In The Lost, Daniel Mendelsohn recounts his search for the circumstances of the deaths of his great uncle Shmiel and five other members of his Jewish Ukrainian family. The book is many things: a family history, a meditation on Jewishness (with frustratingly academic looks at biblical texts), and a detective story, as Mendelsohn travels from Ukraine to Australia to Israel to Denmark in search of elderly Jews who might be able to fill him in on the details of his kin’s final living months. The Lost is at times moving, though the emotion is frequently undercut by the author’s meandering digressions and winding sentences (one particularly egregious example is 179 words long), on the whole similar to the way Mendelsohn’s grandfather would tell stories, ”all that background, all those Chinese boxes; and then, suddenly, the swift and expert slide into the finale.”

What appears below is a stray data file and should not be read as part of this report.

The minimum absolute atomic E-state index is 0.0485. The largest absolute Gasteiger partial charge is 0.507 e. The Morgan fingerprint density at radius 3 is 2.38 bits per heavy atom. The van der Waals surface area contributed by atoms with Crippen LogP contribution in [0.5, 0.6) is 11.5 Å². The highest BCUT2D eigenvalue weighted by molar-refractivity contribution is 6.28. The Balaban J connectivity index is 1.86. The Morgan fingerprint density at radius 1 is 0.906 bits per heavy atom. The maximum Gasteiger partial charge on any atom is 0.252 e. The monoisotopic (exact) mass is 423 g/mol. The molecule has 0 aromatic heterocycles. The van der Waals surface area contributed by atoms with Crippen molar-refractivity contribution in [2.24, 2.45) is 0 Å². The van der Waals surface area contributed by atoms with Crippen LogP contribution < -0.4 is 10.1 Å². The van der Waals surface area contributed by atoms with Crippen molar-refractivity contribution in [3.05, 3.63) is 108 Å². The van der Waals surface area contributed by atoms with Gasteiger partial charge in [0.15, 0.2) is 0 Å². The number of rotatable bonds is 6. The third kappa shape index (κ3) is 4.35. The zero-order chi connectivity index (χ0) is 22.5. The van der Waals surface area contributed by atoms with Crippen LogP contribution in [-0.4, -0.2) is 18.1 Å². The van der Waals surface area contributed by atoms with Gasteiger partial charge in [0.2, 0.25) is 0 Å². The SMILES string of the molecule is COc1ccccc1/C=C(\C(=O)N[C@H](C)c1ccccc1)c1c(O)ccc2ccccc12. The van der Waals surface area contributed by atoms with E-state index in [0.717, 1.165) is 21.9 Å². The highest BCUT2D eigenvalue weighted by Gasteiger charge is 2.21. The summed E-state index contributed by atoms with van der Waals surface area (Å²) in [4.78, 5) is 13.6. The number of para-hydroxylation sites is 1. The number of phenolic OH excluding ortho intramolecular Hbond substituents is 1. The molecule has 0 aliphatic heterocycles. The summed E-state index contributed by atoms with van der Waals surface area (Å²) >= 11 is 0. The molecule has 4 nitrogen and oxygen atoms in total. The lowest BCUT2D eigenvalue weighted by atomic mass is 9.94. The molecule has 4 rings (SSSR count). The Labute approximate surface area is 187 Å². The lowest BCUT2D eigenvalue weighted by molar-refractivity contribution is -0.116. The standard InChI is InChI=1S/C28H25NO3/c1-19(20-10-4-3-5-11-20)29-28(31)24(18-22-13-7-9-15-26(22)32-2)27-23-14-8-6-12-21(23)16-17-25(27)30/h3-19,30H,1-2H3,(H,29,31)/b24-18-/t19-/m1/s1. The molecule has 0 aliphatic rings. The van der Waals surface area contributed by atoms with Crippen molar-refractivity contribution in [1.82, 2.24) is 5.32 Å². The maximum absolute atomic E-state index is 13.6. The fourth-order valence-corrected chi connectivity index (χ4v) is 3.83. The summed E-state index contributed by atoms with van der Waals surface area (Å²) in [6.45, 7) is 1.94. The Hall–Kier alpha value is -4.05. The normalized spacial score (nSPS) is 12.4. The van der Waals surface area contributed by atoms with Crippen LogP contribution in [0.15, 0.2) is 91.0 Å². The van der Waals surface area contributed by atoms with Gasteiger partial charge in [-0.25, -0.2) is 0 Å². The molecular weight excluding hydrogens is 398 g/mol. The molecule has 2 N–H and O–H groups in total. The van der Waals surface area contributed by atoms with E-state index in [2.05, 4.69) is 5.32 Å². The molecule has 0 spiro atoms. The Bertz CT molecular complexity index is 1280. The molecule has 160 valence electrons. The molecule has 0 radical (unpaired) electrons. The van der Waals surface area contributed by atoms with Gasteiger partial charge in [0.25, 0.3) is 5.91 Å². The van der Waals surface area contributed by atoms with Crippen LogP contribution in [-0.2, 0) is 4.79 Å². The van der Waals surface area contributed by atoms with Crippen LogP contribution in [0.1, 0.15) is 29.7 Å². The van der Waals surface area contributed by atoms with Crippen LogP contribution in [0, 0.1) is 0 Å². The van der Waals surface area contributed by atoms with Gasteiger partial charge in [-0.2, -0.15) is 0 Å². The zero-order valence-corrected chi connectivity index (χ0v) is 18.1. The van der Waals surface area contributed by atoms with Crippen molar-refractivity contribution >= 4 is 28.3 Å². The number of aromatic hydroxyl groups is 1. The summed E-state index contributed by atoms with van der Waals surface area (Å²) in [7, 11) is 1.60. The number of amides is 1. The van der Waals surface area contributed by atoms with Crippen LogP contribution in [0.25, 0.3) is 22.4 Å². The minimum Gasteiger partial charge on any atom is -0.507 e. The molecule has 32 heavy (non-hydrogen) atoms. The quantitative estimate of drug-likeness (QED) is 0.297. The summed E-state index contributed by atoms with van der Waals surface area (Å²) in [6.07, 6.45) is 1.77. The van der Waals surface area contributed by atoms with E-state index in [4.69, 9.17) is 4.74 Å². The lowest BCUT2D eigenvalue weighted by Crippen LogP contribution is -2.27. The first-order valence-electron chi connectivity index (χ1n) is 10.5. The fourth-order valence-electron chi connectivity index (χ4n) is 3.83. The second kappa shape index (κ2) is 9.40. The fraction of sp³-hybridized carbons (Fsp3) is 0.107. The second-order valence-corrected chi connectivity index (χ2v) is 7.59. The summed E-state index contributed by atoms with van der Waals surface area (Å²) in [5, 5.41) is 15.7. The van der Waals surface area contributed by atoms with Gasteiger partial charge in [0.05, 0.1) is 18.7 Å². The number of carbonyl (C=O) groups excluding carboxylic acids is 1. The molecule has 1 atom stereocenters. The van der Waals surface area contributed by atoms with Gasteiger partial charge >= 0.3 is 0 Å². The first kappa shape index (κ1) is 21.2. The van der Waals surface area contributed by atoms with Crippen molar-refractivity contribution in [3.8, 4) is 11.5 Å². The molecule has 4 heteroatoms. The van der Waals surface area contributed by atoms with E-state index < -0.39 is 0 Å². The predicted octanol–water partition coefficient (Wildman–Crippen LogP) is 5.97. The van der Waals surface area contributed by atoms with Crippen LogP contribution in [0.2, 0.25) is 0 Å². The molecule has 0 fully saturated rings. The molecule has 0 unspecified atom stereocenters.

The LostIn The Lost, Daniel Mendelsohn recounts his search for the circumstances of the deaths of his great uncle Shmiel and five other members of...The LostNonfictionDaniel MendelsohnIn The Lost, Daniel Mendelsohn recounts his search for the circumstances of the deaths of his great uncle Shmiel and five other members of...2006-11-10HarperCollins
Genre: Nonfiction; Author: Daniel Mendelsohn; Publisher: HarperCollins
Posted November 10 2006 — 12:00 AM EST
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